Alton Brown’s Tres Leches Cake
[Edit 2017: Although this was a delicious cake, I think I prefer this Tres Leches Cake instead.]
Cooking during 2013 started off slowly. Alex and I traveled in December and early January, and ate (a little too) well while we did. When we were back, Alex generously cooked dinner for us while I worked late at work a few times since work wasn’t stopping without me. After several days without personally cooking anything fun (and trying to eat healthily), my deprived self desperately wanted to bake a cake.
Thus, my first new recipe of 2013 was Tres Leches Cake.
Literally three-milk cake, I’ve been intrigued by this dessert for a while, but I’d never even eaten it. Of course, it was an episode of Good Eats that gave me the idea of making it – and soon.
The dominant flavor in Tres Leches Cake, aside from milk, is vanilla, which goes into both the cake and the whipped cream which frosts it. (It probably helps that my vanilla is extra-strength!) The cake itself takes 5 eggs, which provides structure for the cake so it can soak up and stand up to the cups of milk (sweetened condensed, evaporated, and half-and-half) that you pour over it.
There are 3 distinct stages to this cake – baking, soaking, and frosting – but overall it was pretty easy to make. Using the stand mixer makes things even easier since you spend a while creaming the butter alone and with sugar, adding each of five eggs separately, and gradually adding flour (which I weighed) to the cake. The batter made for a rather thin cake, which domed up dramatically in the center – I’d try spreading the batter thicker at the edges next time to try to even out the cake. I baked it at 350F (-ish) for about 20 minutes, at which point the cake was definitely done.
After the cake cooled, I poked it all over with a fork. I combined sweetened condensed milk, evaporated milk, and half-and-half, poured the mixture over the cake, covered it tightly with foil, and refrigerated the cake overnight.
The next day, I whipped the cream with sugar and vanilla on medium until stiff peaks formed. I frosted the cake and refrigerated it until we were ready to eat some.
Dessert time! I was slightly dismayed at how a little of the liquid drained from the cake in the pan, but the amount of seepage stayed pretty consistent over the week that we ate the cake. I expected the liquid in the cake to be thicker, for some reason – I don’t know why I would expect it thicker than when I poured the milk over the cake. The cake kept it shape very well. The cake was moist and juicy, but was not mushy or soggy, for which I was thankful. It was very sweet, milky, and vanilla-y.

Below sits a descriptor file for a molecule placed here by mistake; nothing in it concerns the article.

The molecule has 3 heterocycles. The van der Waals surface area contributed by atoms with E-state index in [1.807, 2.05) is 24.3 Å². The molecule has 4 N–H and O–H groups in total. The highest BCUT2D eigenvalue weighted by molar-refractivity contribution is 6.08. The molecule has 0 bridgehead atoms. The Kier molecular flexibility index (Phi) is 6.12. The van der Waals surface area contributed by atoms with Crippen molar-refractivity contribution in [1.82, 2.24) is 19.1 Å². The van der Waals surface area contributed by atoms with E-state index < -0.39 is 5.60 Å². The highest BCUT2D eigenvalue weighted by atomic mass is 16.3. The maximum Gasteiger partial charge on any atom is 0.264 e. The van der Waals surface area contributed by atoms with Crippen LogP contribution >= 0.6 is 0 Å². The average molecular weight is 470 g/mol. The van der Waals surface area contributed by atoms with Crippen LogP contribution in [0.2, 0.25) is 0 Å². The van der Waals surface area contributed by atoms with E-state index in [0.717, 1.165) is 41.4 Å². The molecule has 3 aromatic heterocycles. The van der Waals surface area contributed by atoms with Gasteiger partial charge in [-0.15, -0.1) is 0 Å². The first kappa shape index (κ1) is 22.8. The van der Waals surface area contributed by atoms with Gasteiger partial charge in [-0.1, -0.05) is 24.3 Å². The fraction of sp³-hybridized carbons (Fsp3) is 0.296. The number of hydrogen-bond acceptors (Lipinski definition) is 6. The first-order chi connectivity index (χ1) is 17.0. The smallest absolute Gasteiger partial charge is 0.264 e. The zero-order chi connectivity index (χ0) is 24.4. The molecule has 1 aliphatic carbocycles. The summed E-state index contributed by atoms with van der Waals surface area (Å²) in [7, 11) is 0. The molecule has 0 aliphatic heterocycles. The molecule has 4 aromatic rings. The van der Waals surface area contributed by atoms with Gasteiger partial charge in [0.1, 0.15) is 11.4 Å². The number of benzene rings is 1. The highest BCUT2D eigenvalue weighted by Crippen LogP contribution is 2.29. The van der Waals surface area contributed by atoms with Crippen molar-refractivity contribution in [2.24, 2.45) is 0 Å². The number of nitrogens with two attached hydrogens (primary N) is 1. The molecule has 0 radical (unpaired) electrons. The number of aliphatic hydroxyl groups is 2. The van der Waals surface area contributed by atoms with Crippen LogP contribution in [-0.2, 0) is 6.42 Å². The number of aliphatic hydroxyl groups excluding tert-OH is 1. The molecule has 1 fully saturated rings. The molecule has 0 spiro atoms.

I wasn’t sure about the cake when I ate my first piece, but it grew on me over the week. If I make it again, I might cut back on the amount of half-and-half since there was slightly too much liquid for the cake. This wasn’t my favorite dessert ever, but it was nice for a change. I can see making it again someday.
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In the past:
Three Years Ago: Rich and Thick Drinking Chocolate
- 6 3/4 ounces cake flour
- 1 teaspoon baking powder
- 1/4 teaspoon table salt
- 4 ounces butter room temperature
- 8 ounces sugar
- 5 eggs
- 1 1/2 teaspoons vanilla extract
- 12 ounces evaporated milk 1 can
- 14 ounces sweetened condensed milk 1 can
- 1 cup half-and-half
- 2 cups heavy cream
- 8 ounces sugar
- 1 teaspoon vanilla extract
Whisk together the cake flour, baking powder and salt in a medium mixing bowl and set aside.
Beat butter using an electric mixer until fluffy, about 1 minute. Turn the speed down to low and add the sugar gradually, stopping to scrape down the sides and bottom. Add eggs 1 at a time and mix until just combined. Spread into a greased and floured 9x13-inch pan and spread out; the batter will be thin.
Bake at 350F for 20-25 minutes, until cake is lightly golden.
Place cake pan on a cooling rack and cool for 30 minutes. Poke holes all over the cake with a fork and let cool the rest of the way.
Mix together evaporated milk, sweetened condensed milk, and half-and-half, preferably in a giant measuring cup that you can pour from. Pour the glaze over the cake. Refrigerate cake overnight.
Combine heavy cream, sugar, and vanilla in the bowl of a stand mixer. (You can also do this with a handheld electric mixer.) Use the whisk attachment on low until stiff peaks form, then whisk on medium speed until thick. Spread over cake and chill until ready to serve. Keep leftovers refrigerated.
Adapted from Alton Brown/Food Network